I don’t care how you start. Just do it. Find a success story that inspires you, read it, follow it if its ongoing, then make your own story. Seek medical advice, trying, at all costs, to avoid quick fixes like surgery and prescriptions. More lasting, satisfying and meaningful results come from one thing only; more lasting, satisfying and meaningful work. Hard work, daily sweat, and adopting moderation into your life. With each day comes some small triumph, and in time, however long it takes, your life is reshaped, remodeled. The burden is lifted.

This will require great effort, of course. But think of the great effort your life already requires. Is there a significant amount of effort required to stand up, to walk any distance, to bend over, to tie your shoes, to go to the bathroom, to bathe. This will just be a gradual exchange of effort.

If you are resistant to the idea of changing yourself for the better, talk to somebody you trust, a friend, an expert of some sort, a therapist; what are the underlying causes for your resistance, for your self destructive behavior? Get to the root of the cause, resolve those issues, then take the next step, the step to better health, now knowing you are worth it and you deserve it, you were always worth it.

An alarming trend in our society, coincidentally matching our increase in obesity, our increase in heart disease, in diabetes is the advocation of tolerance for obesity. I, personally, do not think less of overweight people, having been one myself (my BMI put me in the “overweight” category for the better part of two decades, and I flirted with “obese” a time or two). I will admit, though, that people who won’t make an effort to become healthier, just baffle me. Being baffled is not disrespect. I respect everyone for who they are, whatever shape or size (or color or creed, or nationality or religion, or political party or sexual orientation). I just really want to help! I want everyone to be able to really experience health, to experience life, to be fulfilled.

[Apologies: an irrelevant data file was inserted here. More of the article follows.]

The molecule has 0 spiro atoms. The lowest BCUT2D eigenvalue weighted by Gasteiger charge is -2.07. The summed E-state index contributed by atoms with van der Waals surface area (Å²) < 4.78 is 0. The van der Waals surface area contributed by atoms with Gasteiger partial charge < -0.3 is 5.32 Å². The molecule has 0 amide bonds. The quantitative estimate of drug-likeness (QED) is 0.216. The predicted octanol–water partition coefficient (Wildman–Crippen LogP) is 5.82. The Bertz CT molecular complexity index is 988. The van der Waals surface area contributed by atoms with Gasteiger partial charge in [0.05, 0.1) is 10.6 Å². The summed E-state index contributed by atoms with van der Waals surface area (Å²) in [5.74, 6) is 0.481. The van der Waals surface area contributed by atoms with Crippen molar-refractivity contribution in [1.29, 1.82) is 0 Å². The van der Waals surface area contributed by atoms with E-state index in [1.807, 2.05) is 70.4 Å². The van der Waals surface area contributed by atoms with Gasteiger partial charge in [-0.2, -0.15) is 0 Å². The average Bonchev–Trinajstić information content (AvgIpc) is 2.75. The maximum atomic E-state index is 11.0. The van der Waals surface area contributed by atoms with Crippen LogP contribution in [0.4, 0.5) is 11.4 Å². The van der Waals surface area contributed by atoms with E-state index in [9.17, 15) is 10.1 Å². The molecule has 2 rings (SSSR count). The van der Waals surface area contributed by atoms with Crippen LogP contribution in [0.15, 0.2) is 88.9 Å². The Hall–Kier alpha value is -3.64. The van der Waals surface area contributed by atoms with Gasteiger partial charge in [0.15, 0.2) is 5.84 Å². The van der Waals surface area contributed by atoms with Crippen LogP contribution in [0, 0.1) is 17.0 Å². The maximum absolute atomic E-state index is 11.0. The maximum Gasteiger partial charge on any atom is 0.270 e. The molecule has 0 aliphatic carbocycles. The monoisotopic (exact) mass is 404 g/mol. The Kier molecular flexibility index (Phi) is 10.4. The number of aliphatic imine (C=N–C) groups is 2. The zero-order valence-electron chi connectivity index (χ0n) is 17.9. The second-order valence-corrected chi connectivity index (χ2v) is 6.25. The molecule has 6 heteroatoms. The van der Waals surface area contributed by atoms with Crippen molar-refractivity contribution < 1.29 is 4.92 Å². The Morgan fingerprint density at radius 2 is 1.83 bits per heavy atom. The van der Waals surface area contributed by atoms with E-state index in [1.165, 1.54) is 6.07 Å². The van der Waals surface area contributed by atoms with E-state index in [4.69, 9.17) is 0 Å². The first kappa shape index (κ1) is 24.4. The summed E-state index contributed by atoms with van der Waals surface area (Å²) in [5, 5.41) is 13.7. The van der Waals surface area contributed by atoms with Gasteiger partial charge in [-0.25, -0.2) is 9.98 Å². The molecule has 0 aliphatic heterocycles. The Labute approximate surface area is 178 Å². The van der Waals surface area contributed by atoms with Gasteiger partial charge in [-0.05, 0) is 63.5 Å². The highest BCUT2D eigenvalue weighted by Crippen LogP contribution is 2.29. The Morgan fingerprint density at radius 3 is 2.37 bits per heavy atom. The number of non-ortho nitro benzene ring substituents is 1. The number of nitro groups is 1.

Now to be brutally honest; as a frequent flyer, when I see a new baby, a toddler or an obese person enter the cabin door, I’d prefer to sit next to the baby or the toddler because at least I’ll have room for my shoulders. If someone is going to take up a quarter of my shoulder space, all of the arm rest and prevent me from being able to sit comfortably, maybe even cross my legs at some point during the flight, I’d like them to contribute to the cost for the portion of my space they’re using. Thank you very much. 

There is another movement afoot, of sorts, that I find quite offensive, and it seems to be somewhat in line with the tolerance for obesity campaign, and that is the public disrespect of skinny people, skinny girls in particular. “Skinny bitch” is actually the phrase I see most. Just like some people have a natural tendency to be large, others have a natural tendency to be slight. By no fault of their own. The persecution of these people is as cruel as the persecution of the obese. It doesn’t hurt any less. Persecution is never appropriate, on any basis, for any reason. 

For those of us who have to work very, very, very hard keeping unwanted pounds off, the persecution of thinness causes, in me, besides a silent explicative, the same reaction the gun control issue invokes in me, “you want to take sides and fight it out?” In both cases, being both armed and fit, I’m thinking the odds are in my favor. But let’s not go there, shall we? Luckily, I have great self control, I am able to control, for the most part what I eat, how my firearms behave, and I even have some control over my thoughts.